Stanford’s Jeremy Bailenson defines social presence as “This magic feeling where all of a sudden: Wow! I know that person is an actual living, breathing human being on the other end, and it feels real. It's very difficult to quantify when it happens.”

KQED looked at how VR can help people reduce pain. The article looks at the work of Diane Gromala at the Simon Fraser University in Vancouver and her Pain Studies Lab, which allows patients to see a “mirrored version of oneself and to learn to control inner emotional states.”

“Users often say they feel confident that they can affect their pain, instead of feeling they are victims to it,” said Gromala.

Vice reported on German design firm HYVE and its Icarus “virtual reality-enabled workout station,” expected to crowdfund this summer. You lay down in the simulator and the design “works on balance alone.”

“When you are doing a steep descent in VR you are also doing it in reality, blood rushes into your head and you are sucked into the virtual environment,” said Johannes Scholl, senior designer. “This enables people to stay in virtual worlds longer, without getting ‘simulator sick.’”

The Hollywood Reporter published a lengthy report charting the legal war being waged around the technologies that allow celebrities to perform at places and times in which they no longer exist. That might seem like strange phrasing, but consider “the performances of Tupac Shakur and Michael Jackson really were actors hired to perform as them. Producers then used image capture and CGI technology to re-create the likenesses of the deceased stars then projected the digitally enhanced images in 3D using the derivation of the Pepper's Ghost illusion.” As Hatsune Miku would attest, digital celebrities that never age or die could be a massive and evergreen profit center in the near future.

NVIDIA announced a new flagship graphics card, the $650 GTX 980 Ti, along with the launch of a new software development kit that should enable increased game performance and hardware compatibility for headsets. The GameWorks VR SDK is available as an early release to “select VR headset and game developers.” There’s an in-depth presentation on GameWorks available as a PDF. The previous flagship GTX 980 has received a price cut.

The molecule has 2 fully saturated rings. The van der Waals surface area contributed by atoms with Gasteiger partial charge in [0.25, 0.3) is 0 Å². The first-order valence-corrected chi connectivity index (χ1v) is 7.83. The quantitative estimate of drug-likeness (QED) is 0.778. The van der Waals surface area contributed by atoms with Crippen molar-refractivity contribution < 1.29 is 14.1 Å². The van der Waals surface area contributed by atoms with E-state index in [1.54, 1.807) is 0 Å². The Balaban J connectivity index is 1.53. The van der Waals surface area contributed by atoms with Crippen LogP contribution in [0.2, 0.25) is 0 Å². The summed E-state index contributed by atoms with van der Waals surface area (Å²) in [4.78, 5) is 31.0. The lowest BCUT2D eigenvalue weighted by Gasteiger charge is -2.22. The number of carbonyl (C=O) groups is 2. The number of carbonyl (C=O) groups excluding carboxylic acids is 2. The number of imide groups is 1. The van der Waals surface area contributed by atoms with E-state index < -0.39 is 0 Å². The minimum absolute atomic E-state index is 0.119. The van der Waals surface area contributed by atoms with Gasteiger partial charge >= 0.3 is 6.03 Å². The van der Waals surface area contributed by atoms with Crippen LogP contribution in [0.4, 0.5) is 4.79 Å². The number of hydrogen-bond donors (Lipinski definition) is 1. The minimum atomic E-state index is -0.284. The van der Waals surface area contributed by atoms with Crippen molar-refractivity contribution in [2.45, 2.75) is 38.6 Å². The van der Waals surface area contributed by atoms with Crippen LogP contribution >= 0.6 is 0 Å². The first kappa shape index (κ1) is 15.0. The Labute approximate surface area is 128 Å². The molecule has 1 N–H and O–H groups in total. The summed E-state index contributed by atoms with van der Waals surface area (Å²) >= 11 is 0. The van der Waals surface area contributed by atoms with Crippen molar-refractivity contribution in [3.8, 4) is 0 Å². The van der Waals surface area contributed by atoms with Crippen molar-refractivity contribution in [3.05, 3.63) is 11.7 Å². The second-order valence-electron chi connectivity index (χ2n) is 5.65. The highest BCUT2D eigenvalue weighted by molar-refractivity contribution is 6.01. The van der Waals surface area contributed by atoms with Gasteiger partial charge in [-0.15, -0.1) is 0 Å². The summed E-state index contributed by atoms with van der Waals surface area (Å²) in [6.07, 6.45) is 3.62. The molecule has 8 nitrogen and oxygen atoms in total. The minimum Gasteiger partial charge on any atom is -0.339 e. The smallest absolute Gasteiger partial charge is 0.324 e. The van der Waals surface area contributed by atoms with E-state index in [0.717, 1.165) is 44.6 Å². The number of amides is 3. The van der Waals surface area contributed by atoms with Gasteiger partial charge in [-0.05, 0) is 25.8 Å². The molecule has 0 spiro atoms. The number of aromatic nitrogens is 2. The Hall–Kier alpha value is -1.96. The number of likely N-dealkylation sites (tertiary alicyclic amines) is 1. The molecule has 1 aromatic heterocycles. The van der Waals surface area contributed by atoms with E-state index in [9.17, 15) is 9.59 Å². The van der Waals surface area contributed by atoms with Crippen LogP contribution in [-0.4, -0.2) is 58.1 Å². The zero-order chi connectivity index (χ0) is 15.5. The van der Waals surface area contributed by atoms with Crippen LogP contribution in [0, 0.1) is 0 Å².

Executives at Google-backed Magic Leap announced they are opening up to developers with a software development kit that integrates with Unreal and Unity. You’ll still likely have to sign a non-disclosure agreement to see anything interesting, with more details to come later.

CNET rounded up some oddly named VR headsets seen at CES Asia. Dlodo anyone?

Lenovo announced mobile goggles, but it is unclear where on the Cardboard – Gear VR spectrum they fall or if they will be made available in Western markets.

Sound designers will find an Oculus blog post about a new spatialized audio plugin useful.

FX Guide wrote a detailed report of light field-related technologies being worked on by OTOY, Magic Leap, NextVR and others. “Light fields are a relatively simple concept and are not that new, but their actual implementation is extremely hard to pull off.” Also, the first batch of entries into OTOY’s “Render the Metaverse” contest are available online for perusal using a browser. You can also sideload them into the OrbX app on the Gear VR.


Now available on the Gear VR Store for both Note 4 and S6 owners, Battle for Avengers Tower from Samsung, Marvel, 72andSunny, and Framestore is a short – but epic – 3D battle sequence. There’s also a cool real-time rendered section where you embody Iron Man.

Felix & Paul Studios teamed with Cirque du Soleil to bring us Kurios, also on the Gear VR Store. The most technically accomplished 360 stereoscopic video yet released, it features perfect stitching to create a seamless wraparound stage, which the cast fills with comedy, music and acrobatics. If you have a Note 4, let it completely cool down before starting the experience, as it will be on the verge of overheating by the end.